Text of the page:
On the first floor of Macy's State Street store in Chicago, superimposed on a baldacchino-like structure in the make-up department, the word "BELIEVE" is written in Hollywood lights. Despite the religious associations of a baldacchino, however, this ecclesial architectural feature has nothing to do with altars or with the celebration of the sacred liturgy; nor does it invite passers-by to believe in God, the Christmas story, or the Second Coming of Jesus. Instead, Macy's marketing department has cleverly hi-jacked religious symbolism for commercial ends. Bedazzled by the size and brilliance of the letters, Macy's shoppers are coerced into "believing" in amazing sales and in the possibility of finding the perfect gift at the perfect price -- or a new outfit to flaunt on social occasions, or that sexy perfume to turn heads, or diamonds and chocolates to woo the most discriminating of dates...

BELIEVE. The word itself summons consumers into a fairy-tale world of elves and wish lists. Children and adults alike can participate in Macy's "magic" by visiting Santaland in person or else virtually. Traditionalists can schedule an appointment with St. Nick for the usual "photo with Santa," while those who opt for a "remote" visit interact with Santa via a "whimsical, pre-recorded conversation." To get the most out of either experience, all visitors need do is believe!

Given the darkness of our world and the dire situations facing humanity, there is nothing wrong with a little levity or fantasy; however, when "belief" ignores core values, deeper meaning and joy in the saving power of God, then the secular world has tamed the Christmas Story into a birthday party for children, replete with gifts, catchy melodies and traditions such as sing-alongs in Orchestra Hall or dance performances of The Nutcracker. What is missing is the "so what?" of Christmas, the ability to behold God's Presence in our midst. "Belief" in Christmas is the capacity to see God's saving power shine through the birth of Jesus into the human condition. Far from being born under the gilded magnificence of a Renaissance baldacchino, the Christ Child manifested in the glory of straw, in the humblest of circumstances, under conditions akin to those experienced today by stateless refugees. True belief, then, involves asking, "What does God want of me?" and, "How can I best respond?" "How can I share the glorious Birth with those who have ears to hear? How can I unstop my own ears so that I can receive the fullness of joy?"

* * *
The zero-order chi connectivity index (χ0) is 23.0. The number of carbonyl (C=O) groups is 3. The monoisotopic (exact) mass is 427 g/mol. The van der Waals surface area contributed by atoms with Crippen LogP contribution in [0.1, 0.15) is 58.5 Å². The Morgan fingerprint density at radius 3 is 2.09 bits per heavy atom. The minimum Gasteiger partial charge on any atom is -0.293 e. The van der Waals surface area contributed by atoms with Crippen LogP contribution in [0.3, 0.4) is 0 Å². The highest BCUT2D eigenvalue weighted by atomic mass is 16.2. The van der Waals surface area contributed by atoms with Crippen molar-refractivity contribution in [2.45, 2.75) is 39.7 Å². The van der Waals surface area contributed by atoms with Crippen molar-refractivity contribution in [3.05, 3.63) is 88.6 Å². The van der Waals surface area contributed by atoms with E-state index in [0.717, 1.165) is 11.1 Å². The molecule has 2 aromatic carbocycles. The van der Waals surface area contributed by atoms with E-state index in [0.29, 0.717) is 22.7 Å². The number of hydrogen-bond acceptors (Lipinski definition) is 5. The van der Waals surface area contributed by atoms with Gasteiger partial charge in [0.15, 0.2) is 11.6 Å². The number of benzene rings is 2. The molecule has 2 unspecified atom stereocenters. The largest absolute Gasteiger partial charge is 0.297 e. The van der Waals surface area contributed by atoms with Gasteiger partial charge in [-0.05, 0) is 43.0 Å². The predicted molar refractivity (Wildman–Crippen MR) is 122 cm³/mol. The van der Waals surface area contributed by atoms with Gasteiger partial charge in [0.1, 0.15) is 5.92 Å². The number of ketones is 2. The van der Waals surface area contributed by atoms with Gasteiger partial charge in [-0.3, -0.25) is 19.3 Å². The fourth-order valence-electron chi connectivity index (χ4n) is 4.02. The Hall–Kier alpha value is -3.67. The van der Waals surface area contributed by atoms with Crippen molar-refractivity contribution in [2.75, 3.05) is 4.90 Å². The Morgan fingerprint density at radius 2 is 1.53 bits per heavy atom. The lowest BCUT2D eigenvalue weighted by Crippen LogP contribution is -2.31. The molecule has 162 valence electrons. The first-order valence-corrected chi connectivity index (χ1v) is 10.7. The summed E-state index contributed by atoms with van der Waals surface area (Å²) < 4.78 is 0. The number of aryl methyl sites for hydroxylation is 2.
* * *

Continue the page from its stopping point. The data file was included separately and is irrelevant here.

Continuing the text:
Check out my Resiliency Assessment Tool on the home page of my new website:

Try my Spiritual Self-Assessment Tool! After you take the Quiz, you will automatically receive a computer-generated analysis of your strengths and "growing edges."

Please note that I offer Writing Coaching/ Editing, in addition to Life Coaching, Spiritual Direction, and Retreats.
This video explains my approach to this ministry, while my website provides further details as well. During COVID-19, sessions are by phone or on Zoom; I am also available to facilitate "virtual" retreats for groups and individuals.
Dr. Elizabeth-Anne Stewart | |

C. All Photos by Elizabeth-Anne Stewart,